Data on people’s ability in Welsh and how often they speak the language for July 2021 to June 2022.
This is the latest release in the series: Welsh language data from the Annual Population Survey
The census of population is the key source used to measure the number of Welsh speakers in Wales. However, as the Annual Population Survey (APS) provides quarterly results, it is a useful source to look at trends in Welsh language ability between censuses.
On 13 September, the Office for National Statistics (ONS) published a reweighted APS dataset for March 2020 onwards. This was due to a planned reweight (using updated Pay As You Earn (PAYE) Real Time Information (RTI) data) as well as to correct an error affecting grossing factors for some age groups for the annual periods between April 2019 to March 2020 and July 2020 to June 2021. Due to this reweighting, the Welsh Government’s Annual Population Survey releases for the period April 2021 to March 2022 were cancelled, and data for this period are now included alongside July 2021 to June 2022 data within this release.
- For the year ending 30 June 2022, the Annual Population Survey reported that 29.7% of people aged three or older were able to speak Welsh. This figure equates to around 899,500 people.
- This is 0.5 percentage points higher than the previous year (year ending 30 June 2021), equating to around 14,400(r) more people.
- The chart shows how these figures have been gradually increasing each year since March 2010 (25.2%, 731,000), after they had been gradually declining from 2001 to 2007. The number of people reporting being able to speak Welsh decreased from December 2018 to March 2020, before generally increasing again since then. This increase should be treated with caution due to the change of survey mode since mid-March 2020 because of the coronavirus (COVID-19) pandemic. See ‘Changes to the survey’ below.
- The highest numbers of Welsh speakers are found in Cardiff (102,400), Carmarthenshire (92,000) and Gwynedd (91,700).
- The lowest numbers of Welsh speakers are in Blaenau Gwent (11,000) and Merthyr Tydfil (12,800).
- The highest percentages of Welsh speakers can be found in Gwynedd (76.3%) and the Isle of Anglesey (62.1%).
- The lowest percentages of Welsh speakers are in Blaenau Gwent (16.6%), Torfaen (17.3%) and Swansea (17.6%).
- 14.8% (449,900) of people aged three or older reported that they spoke Welsh daily, 5.6% (169,700) weekly and 7.6% (229,500) less often. Around 1.7% (50,300) reported that they never spoke Welsh despite being able to speak it, with the remaining 70.3% not able to speak Welsh.
- 33.4% (1,013,000) reported that they could understand spoken Welsh, 26.0% (789,700) could read and 24.0% (726,200) could write Welsh.
(r) Revised on 10 November 2022.
The Annual Population Survey (APS) is a UK-wide survey conducted by the Office for National Statistics (ONS). The APS, which began in 2004, is compiled from interviews for the Labour Force Survey (LFS). Details about how the survey is developed and carried out can be found on the Office for National Statistics website.
The census results and APS results for 2001 and 2011 have been included on the chart above to show the differences between the two sources at the same time periods. There are a number of possible explanations for why census results would be lower than survey results. For example, the census is a statutory self-completion questionnaire while the APS is a voluntary survey, which uses face-to-face and telephone interviews.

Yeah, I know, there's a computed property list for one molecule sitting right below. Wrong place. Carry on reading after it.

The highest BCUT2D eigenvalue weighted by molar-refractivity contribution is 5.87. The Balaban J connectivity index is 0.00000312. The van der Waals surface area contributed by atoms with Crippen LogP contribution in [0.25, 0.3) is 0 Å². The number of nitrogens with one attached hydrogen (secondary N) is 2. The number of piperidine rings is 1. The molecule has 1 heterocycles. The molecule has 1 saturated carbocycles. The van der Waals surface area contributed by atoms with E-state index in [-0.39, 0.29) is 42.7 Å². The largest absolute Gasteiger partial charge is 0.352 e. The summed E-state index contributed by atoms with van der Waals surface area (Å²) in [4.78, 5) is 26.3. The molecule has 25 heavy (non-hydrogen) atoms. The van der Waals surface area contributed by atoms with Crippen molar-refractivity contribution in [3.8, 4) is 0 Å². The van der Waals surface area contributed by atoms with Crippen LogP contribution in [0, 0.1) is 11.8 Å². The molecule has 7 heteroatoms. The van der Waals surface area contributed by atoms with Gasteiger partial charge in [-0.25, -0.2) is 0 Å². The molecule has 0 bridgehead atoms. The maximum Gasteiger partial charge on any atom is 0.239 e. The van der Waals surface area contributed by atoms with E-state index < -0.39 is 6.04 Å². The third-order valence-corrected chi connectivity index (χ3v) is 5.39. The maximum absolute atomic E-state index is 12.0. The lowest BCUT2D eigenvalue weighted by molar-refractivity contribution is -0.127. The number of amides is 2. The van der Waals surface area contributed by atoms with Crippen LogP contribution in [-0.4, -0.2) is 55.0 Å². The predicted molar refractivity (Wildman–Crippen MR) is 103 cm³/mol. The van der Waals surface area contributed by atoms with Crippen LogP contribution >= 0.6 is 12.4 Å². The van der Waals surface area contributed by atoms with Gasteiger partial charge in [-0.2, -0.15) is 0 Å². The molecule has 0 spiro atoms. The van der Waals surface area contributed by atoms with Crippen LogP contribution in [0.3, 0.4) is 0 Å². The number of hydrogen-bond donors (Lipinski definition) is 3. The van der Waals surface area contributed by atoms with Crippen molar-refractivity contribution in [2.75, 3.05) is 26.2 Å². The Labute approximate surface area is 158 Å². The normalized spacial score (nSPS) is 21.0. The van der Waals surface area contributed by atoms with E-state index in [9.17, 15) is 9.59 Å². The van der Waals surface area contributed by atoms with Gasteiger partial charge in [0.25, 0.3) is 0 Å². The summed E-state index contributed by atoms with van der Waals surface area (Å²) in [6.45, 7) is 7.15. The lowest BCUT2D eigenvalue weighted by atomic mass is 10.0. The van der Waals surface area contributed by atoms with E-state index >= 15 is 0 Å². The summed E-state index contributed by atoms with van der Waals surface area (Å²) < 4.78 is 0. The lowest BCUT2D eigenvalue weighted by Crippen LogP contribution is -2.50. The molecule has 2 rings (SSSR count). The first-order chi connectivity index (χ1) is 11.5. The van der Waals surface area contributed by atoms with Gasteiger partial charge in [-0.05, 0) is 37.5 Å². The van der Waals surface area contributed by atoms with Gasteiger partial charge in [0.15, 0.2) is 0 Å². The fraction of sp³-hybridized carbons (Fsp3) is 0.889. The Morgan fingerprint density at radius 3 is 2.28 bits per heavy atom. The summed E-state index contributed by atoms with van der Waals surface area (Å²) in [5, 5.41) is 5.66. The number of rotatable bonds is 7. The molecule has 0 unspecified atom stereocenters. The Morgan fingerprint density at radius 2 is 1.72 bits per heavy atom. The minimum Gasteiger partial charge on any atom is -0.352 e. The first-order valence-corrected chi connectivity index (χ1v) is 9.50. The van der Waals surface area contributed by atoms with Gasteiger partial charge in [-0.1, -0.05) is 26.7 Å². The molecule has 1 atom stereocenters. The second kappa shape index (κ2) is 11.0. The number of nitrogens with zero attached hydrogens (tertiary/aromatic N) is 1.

The APS results should not be compared with census results, nor used to measure progress towards the Welsh Government target of a million Welsh speakers by 2050. The Welsh language strategy, Cymraeg 2050, clearly states that this target was based on census data and that progress towards this target will be monitored using future census data. The Office for National Statistics has updated its release calendar (Office for National Statistics) with provisional publication dates for Census 2021 topic summaries. The provisional publication date for the Welsh language topic summary (Office for National Statistics) is Tuesday 6 December 2022.
A blog published by the Chief Statistician in 2019, discussed briefly how to interpret the Welsh language data from the APS. More information about the differences between the APS and the census can be found in a bulletin presenting more detailed results on the Welsh language from the APS from 2001 to 2018.
Changes to the survey
Following government advice regarding the coronavirus (COVID-19) pandemic, the Annual Population Survey as well as all other Office for National Statistics (ONS) face-to-face studies about people, families and households were suspended. Further details of these changes can be found in this statement on the ONS website.
From mid-March 2020, the APS survey has been carried out by telephone only. A change in how a survey is administered can affect survey results. This set of results cover the period from October 2020 to September 2021, therefore all the interviews were carried out by telephone.
By comparing those who completed the survey over the telephone with those who completed the survey face-to-face in the period before March 2020, respondents did appear to be more likely to state that they could speak Welsh when answering the survey over the telephone.
At present, it is not possible to say whether any recent changes in Welsh language ability is as a result of the change in the way the survey is conducted, or real changes in the population’s ability in Welsh. The results should therefore be interpreted with caution.
Datasets and interactive tools
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